Saturday, June 9, 2012

Rumford Roasters and Reip Ovens

Not all metal ovens are Rumford Roasters.  Count Rumford (Benjamin Thompson, 1753 - 1814) and his Roasters, picture left, are certainly the most well known, but other iron and tin ovens inserted into the side of the hearth were used in Europe and the United States such as the Reip Oven and Roaster of Maryland, patented in 1825. 


Brick bake ovens are heated by burning wood for several hours, removing all the burned wood coals, then just using the heat from the bricks to bake the food.  The heat decreases since the burning wood is gone.  The oven, pictured below, takes me about 2 1/2 hours to get up to baking temperature.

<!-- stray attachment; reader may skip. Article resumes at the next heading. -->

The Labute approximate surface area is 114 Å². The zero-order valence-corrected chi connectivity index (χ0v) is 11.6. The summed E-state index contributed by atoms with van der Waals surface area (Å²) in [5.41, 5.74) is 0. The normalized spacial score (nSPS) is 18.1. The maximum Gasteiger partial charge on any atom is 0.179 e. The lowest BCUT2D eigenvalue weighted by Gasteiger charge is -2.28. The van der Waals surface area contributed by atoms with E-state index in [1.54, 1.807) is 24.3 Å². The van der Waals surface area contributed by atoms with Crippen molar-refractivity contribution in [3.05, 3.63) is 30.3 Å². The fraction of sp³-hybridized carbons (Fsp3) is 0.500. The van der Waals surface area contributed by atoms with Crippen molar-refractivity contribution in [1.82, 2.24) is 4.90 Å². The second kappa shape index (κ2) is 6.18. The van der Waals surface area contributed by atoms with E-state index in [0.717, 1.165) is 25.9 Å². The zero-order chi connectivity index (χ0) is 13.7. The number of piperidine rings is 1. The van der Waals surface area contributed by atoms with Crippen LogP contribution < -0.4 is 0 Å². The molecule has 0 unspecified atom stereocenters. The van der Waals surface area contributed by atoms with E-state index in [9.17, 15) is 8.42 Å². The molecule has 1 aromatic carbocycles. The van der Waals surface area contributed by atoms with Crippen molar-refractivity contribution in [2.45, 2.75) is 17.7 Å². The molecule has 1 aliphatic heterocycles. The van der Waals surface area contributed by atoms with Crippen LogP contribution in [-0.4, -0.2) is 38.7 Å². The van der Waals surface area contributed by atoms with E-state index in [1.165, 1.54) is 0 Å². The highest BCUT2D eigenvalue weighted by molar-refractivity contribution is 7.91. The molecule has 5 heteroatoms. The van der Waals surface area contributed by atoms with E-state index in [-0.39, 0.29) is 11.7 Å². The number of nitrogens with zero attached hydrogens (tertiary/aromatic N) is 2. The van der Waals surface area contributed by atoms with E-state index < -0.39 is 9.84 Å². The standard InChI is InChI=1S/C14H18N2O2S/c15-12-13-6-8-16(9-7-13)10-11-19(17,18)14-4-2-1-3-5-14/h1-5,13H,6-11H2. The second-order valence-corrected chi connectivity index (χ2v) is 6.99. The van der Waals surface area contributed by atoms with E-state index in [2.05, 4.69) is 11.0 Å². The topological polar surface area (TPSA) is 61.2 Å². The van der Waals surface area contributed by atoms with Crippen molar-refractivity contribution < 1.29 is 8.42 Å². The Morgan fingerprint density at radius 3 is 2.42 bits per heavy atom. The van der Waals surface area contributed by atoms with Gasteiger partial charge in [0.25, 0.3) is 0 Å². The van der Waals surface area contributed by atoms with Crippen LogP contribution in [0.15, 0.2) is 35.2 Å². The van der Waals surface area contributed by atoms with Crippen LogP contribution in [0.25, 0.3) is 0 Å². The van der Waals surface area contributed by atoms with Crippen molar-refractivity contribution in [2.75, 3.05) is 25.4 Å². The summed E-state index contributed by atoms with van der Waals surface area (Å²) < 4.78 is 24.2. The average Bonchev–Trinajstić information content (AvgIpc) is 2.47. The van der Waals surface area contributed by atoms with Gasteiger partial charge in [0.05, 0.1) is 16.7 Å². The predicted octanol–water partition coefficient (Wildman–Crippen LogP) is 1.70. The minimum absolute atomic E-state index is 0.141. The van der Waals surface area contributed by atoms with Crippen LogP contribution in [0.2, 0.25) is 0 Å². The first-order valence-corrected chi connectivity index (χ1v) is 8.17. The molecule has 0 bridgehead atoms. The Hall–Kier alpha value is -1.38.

Rumford and Reip ovens both have a firebox directly under the oven where charcoal or mined coal were burned.  The ashes fell into the second, lower box.  Thus the heat could be maintained after the food was put on the shelves in the oven to bake.
Among the variety of metal ovens found in Maryland are Reip's Bake Ovens. Henry Reip of Baltimore obtained a patent for a Bake Oven and Roaster in 1825. He and his sons manufactured and sold the ovens for about forty years.  The oval oven, above, was made by Alfred Reip.

If you know of any type of iron oven [or stew stove, set kettle, boiler, oven...] please contact me at patreber@hearthcook.com

©2012 Patricia Bixler Reber

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